I was in the living room, finishing up some work and answering emails. I had ESPN on in the background, and they had been discussing the impending NFL Draft all day. I was barely paying attention anymore. Suddenly the words "Breaking News" appeared at the bottom of the screen, and the story switched to the Boston Marathon and the two bombs that had gone off.
I'm not sure of the correct words to describe my reaction as I looked up at the TV. I'm not from the city itself, but it's the closest Metro Area to Manhattan, and I've visited multiple times. I went there with my family as a kid, and ever since I met Ginntastic and all her friends, I've made several trips there as a (chronological) adult. I've embarrassed myself at Fenway Park and pronounced all the stops wrong on the T. I've gotten drunk in at least ten different bars and then been molested by Ginny's cat. Boston sports fans are rabid, which is great for me but is also a major fail because they all love the Pats and the Bruins. I have so much respect for Boston, its culture, its people and its history, and yesterday's events hit me hard.
The bombing became ESPN's main story on Monday, probably due to it being sports-related. I remember hearing Ginny talk about this every year- Marathon Monday, a holiday in the Boston area, where everyone basically gets wasted and watches the runners cross the finish line. It's especially fun for her because she works right across the street. As soon as the story splashed across ESPN my first thought was "GINNY." I called her and her phone went to voice mail. Then I sent her a text and when she didn't answer me within five seconds I freaked. Luckily, thirty seconds later, she texted me back to reassure me that she was, in fact, OK, as were the rest of our friends. Ginny was stuck in her office due to closed streets and downed T lines, but she was fine. Maybe this makes me selfish, but that knowledge helped me relax just a little bit. Ginny and the rest of the Nip Clique are such a hugely important part of my life- it's even because of Gin that I started blogging. So you can all
Later that night I was on the phone with my brother- ironically, it was also his birthday yesterday- and we were discussing the rash of emotions that we were both experiencing. We were angry, yes, and sad, but my brother brought up an excellent observation: are we still at the point where we as people are shocked when these acts happen? Late night host Craig Ferguson, who usually opens his show with the line "It's a great day for America," chose instead to start the program with this monologue below:
Comedian Patton Oswalt also opted to make a strong statement, posting this on Facebook. Entertainment Weekly... well, they took to Twitter to advertise their new Man of Steel pictures. Not everyone can convey their sympathies in such a moving and poignant manner as one of the top selling magazines in the country.
When 9/11 occurred, I had just started college and my brothers were in high school. My father was in a meeting at the time, and I remember that what was supposed to be a short drive home to his family turned into a 5-hour excursion. Cell phones were down, so we had no idea how to reach him and when or if he was even coming home. My mom came over to sit with us and wait for my dad to walk through the door. I can't recall ever being so elated and relieved to see anybody, before or since.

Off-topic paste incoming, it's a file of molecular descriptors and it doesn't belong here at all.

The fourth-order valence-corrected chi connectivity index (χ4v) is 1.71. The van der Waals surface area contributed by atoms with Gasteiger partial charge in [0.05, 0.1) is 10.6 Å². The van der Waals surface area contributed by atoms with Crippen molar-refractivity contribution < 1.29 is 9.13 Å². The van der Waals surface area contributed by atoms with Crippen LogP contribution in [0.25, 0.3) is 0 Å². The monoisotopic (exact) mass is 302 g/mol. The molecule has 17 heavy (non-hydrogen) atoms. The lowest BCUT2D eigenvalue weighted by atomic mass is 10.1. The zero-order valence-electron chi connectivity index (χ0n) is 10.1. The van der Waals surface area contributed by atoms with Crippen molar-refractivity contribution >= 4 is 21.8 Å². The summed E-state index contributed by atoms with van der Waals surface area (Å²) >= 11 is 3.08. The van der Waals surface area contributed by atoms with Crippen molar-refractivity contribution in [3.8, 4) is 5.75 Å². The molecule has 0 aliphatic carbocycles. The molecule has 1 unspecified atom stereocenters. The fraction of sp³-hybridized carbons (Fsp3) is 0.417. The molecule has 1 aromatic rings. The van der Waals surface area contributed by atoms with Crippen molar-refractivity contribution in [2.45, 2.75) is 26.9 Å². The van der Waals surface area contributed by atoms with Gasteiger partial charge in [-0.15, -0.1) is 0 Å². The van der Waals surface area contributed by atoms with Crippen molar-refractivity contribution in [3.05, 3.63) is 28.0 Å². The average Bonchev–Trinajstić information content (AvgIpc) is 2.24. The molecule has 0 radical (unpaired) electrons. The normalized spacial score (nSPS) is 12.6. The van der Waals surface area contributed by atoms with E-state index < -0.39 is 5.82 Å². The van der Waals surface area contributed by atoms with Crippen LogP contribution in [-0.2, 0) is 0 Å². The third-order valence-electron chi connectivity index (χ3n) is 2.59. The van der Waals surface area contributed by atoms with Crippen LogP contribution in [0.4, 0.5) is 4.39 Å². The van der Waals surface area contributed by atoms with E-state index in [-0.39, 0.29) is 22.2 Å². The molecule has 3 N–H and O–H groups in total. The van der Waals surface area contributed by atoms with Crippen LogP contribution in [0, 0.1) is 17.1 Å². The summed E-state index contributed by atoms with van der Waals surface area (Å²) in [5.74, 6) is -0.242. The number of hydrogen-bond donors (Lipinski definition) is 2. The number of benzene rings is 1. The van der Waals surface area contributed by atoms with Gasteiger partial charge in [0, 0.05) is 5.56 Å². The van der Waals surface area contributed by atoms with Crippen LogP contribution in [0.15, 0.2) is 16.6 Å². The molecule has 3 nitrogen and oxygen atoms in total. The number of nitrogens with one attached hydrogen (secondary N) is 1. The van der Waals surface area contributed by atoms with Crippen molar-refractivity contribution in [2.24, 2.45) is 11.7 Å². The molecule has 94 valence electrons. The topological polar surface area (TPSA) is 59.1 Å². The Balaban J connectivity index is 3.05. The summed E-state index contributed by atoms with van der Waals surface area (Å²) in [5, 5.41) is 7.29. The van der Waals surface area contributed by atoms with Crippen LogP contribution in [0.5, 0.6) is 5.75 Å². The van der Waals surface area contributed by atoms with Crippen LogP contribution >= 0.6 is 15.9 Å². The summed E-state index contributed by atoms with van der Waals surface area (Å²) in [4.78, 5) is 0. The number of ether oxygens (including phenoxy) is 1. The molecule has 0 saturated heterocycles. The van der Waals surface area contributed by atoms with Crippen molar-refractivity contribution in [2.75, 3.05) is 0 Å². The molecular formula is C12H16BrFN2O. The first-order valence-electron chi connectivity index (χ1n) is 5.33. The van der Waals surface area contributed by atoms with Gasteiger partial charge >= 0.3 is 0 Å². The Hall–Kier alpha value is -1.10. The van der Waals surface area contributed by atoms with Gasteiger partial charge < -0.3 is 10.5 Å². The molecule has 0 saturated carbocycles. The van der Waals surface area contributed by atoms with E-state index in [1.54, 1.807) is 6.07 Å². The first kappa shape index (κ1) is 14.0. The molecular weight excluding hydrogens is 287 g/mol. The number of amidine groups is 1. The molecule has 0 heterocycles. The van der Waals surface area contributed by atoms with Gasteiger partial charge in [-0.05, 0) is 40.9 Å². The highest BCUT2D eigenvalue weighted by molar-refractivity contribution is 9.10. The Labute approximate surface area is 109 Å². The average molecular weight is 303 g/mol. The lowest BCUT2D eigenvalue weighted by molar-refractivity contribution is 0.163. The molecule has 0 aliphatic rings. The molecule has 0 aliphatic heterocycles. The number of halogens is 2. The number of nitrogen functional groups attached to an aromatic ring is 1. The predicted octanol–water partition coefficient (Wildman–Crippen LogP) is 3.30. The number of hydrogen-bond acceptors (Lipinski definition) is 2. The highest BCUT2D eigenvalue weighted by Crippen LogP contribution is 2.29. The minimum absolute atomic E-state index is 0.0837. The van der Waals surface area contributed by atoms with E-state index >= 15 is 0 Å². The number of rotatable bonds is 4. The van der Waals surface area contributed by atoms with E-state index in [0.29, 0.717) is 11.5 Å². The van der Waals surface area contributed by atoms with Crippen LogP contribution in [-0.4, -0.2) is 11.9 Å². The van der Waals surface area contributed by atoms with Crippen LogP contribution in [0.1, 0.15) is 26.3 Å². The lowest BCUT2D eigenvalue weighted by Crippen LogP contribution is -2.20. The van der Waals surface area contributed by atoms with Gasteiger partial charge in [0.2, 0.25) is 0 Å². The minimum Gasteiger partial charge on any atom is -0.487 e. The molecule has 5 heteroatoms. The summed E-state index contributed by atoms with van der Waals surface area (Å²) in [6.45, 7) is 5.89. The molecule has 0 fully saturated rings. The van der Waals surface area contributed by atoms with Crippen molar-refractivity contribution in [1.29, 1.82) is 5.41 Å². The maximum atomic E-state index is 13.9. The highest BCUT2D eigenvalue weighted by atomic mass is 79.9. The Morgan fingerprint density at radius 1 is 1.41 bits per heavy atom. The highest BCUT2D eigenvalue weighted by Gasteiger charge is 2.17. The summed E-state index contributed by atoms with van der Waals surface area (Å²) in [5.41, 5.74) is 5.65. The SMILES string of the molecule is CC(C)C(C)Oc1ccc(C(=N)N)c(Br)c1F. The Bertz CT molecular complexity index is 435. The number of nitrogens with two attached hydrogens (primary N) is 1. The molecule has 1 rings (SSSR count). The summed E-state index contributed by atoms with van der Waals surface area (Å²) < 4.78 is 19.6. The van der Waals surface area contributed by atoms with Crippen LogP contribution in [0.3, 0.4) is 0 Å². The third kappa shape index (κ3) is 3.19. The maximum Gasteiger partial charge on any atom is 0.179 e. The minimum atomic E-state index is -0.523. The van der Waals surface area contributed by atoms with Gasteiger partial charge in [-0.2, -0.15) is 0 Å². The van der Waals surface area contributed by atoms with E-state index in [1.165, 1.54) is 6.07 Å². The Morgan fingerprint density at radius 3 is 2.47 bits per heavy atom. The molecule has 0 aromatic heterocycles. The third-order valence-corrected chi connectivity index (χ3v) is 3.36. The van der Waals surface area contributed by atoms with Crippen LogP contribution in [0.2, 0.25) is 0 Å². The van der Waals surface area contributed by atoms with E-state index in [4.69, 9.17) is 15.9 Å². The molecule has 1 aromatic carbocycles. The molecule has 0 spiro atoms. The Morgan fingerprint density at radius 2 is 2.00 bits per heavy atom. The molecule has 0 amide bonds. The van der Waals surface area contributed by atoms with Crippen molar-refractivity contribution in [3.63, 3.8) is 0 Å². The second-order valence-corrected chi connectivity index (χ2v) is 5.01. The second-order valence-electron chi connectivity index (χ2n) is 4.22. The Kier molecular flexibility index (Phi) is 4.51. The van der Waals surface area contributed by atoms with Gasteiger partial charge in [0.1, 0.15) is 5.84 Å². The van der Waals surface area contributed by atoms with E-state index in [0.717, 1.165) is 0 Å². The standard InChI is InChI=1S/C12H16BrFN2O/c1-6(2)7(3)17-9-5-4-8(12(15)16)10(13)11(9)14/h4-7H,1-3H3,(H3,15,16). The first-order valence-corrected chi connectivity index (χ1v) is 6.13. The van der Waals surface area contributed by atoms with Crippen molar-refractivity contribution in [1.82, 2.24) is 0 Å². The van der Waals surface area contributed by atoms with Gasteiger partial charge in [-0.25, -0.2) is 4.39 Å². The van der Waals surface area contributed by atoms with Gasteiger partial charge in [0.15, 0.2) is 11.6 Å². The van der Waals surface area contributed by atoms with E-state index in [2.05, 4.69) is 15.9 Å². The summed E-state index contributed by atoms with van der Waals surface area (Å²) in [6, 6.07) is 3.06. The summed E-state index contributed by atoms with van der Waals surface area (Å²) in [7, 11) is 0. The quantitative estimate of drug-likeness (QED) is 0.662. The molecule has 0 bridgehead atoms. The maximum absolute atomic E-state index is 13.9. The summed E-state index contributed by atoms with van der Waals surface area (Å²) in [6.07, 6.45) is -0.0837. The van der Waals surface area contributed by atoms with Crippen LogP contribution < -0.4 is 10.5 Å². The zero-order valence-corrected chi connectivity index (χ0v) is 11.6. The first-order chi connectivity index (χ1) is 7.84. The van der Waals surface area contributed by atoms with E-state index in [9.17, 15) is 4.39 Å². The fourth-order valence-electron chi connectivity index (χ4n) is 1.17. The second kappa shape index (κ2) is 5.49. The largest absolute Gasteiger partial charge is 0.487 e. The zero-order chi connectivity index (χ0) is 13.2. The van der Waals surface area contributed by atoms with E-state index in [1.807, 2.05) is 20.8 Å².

The 9/ll attacks are the first incident that I really remember affecting myself, my family and my friends the way that they did; being so close in proximity and mentality. I can only imagine what Boston must be going through, especially after the third explosion. They're probably in the mindset that their city is a danger zone, set to go off at any moment.
My brother and I are pretty much in agreement with Craig Ferguson- he is not the only one who is sick of this shit. While a fatality number of three may not seem that high, keep in mind that that number still isn't zero. One of those three was an eight-year-old boy. There were families from Newtown in the VIP section who were no doubt still recovering from their own losses. It disturbs me to think that as a society, we are no longer stunned when these things happen. We know that they're horrible, and we cry, and feel disgusted, and devastated, but we're no longer surprised.
When the shootings in Newtown took place, I was in no shape to provide advice, but I did suggest attempting to go back to normalcy as soon as you were able. Spend time with the people you care about- see a movie, watch TV, work on your blog. I'm also going to say the same for this- do whatever you can to regain some sense of convention. I went for a run this morning, which is a natural occurrence for me in this type of Spring weather. However, it also seemed fitting in light of yesterday's tragedy. The burst of energy mixed with the familiarity of my iPod and the warmth of the sun on my back was just what I needed to lose myself, if only for a couple of hours.
I wish I could say that casualties like this won't ever show themselves again, but I can't, because they will. What I can tell everyone is that it helps to talk about these acts of violence, and to try to understand, and to let out our frustrations. We should also all remember that Boston is one of the most resilient cities in the country- they're not called Massholes for nothing. And have you seen those guys drink?
At any rate, we all need to stay safe and stay strong. Remember that we are better than this, and if all else fails, puppies are still adorable.